PennDOT HOP and Transmission Lines
The PennDOT Highway Occupancy Permit (“HOP”) is one of the most common third-party approvals during the land development process. If a state route is needed for an access road, it makes sense that PennDOT wants to have the final say when it comes to the design specifics of the connection to that state route. We understand that PennDOT controls connections to state routes, but does PennDOT control everything that interacts with state routes? What about transmission lines that cross a state route? This question took a little bit of digging.
The first threshold question is whether the state route is a limited-access highway. If the state route is a limited access highway, a HOP will be required no matter what. Here is a map where you can filter for limited-access highways. The second question, assuming the state route is not a limited-access highway, concerns the location of the utility poles supporting the transmission lines. If the utility poles are within the state route’s right-of-way, a HOP will be required. If the utility poles are not within the state-route’s right-of-way, a HOP will not be required. In the latter case, there is no disturbance of the state right-of-way and therefore no requirement to get a HOP from PennDOT. The electrical lines are only passing the air space above the PennDOT right-of-way. This is not a waiver but an exception from the permit requirements.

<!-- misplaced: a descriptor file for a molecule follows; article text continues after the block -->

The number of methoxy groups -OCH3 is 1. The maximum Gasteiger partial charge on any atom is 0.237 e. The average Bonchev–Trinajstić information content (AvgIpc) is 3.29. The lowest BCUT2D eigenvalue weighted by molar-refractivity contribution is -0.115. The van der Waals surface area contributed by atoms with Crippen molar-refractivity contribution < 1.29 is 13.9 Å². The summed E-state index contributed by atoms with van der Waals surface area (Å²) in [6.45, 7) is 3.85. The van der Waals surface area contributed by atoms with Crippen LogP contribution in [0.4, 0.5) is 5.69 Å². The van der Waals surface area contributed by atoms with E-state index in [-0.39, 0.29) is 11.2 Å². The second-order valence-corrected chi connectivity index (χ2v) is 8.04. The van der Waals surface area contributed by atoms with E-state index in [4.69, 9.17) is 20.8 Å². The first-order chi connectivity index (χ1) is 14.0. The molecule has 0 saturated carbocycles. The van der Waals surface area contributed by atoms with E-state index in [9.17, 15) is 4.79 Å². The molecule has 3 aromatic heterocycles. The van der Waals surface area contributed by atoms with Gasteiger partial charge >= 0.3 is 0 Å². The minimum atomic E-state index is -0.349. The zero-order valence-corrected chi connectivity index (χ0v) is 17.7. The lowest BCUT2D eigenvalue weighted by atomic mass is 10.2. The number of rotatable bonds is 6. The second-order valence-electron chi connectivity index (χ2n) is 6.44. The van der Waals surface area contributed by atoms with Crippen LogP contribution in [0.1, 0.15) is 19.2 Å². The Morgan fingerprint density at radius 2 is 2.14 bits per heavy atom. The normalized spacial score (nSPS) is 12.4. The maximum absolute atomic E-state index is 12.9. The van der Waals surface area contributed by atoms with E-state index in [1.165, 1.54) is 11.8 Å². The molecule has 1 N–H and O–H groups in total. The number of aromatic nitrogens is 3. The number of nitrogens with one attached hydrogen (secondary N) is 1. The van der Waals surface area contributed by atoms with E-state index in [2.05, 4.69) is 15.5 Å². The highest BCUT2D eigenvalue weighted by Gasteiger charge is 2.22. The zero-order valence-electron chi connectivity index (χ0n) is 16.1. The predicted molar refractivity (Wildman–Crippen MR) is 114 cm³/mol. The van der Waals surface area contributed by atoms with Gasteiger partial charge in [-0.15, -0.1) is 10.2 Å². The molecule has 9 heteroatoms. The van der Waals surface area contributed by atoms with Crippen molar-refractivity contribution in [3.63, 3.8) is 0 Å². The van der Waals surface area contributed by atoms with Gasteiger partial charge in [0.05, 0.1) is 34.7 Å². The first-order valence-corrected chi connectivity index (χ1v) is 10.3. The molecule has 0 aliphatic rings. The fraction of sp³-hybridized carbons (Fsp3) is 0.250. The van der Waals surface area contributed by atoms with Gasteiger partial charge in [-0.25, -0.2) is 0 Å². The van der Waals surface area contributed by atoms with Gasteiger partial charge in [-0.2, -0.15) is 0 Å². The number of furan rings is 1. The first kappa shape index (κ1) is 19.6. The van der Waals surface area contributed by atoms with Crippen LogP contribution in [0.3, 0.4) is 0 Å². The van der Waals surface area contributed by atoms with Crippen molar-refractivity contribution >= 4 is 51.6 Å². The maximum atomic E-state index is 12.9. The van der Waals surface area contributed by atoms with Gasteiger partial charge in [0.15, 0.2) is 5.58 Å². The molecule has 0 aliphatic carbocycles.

Take a look at page 104 from the PennDOT Highway Occupancy Permit Operations Manual here, which explains this scenario and other similarly related scenarios. The link for the full manual and other helpful information can be found here.
COMMUNITY SOLAR UPDATE: We all anxiously await any positive movement on the various PA community solar bills. Here is the most recent status of House Bill 1555 and here is the most recent status of Senate Bill 472.
If you have other specific questions about transmission lines and HOP, other third-party approvals, renewable energy, or anything related or unrelated, please don’t hesitate to call our firm at (717-845-1524) or email Andy Miller (email@example.com) or Cory Dillinger (firstname.lastname@example.org) with any questions or comments.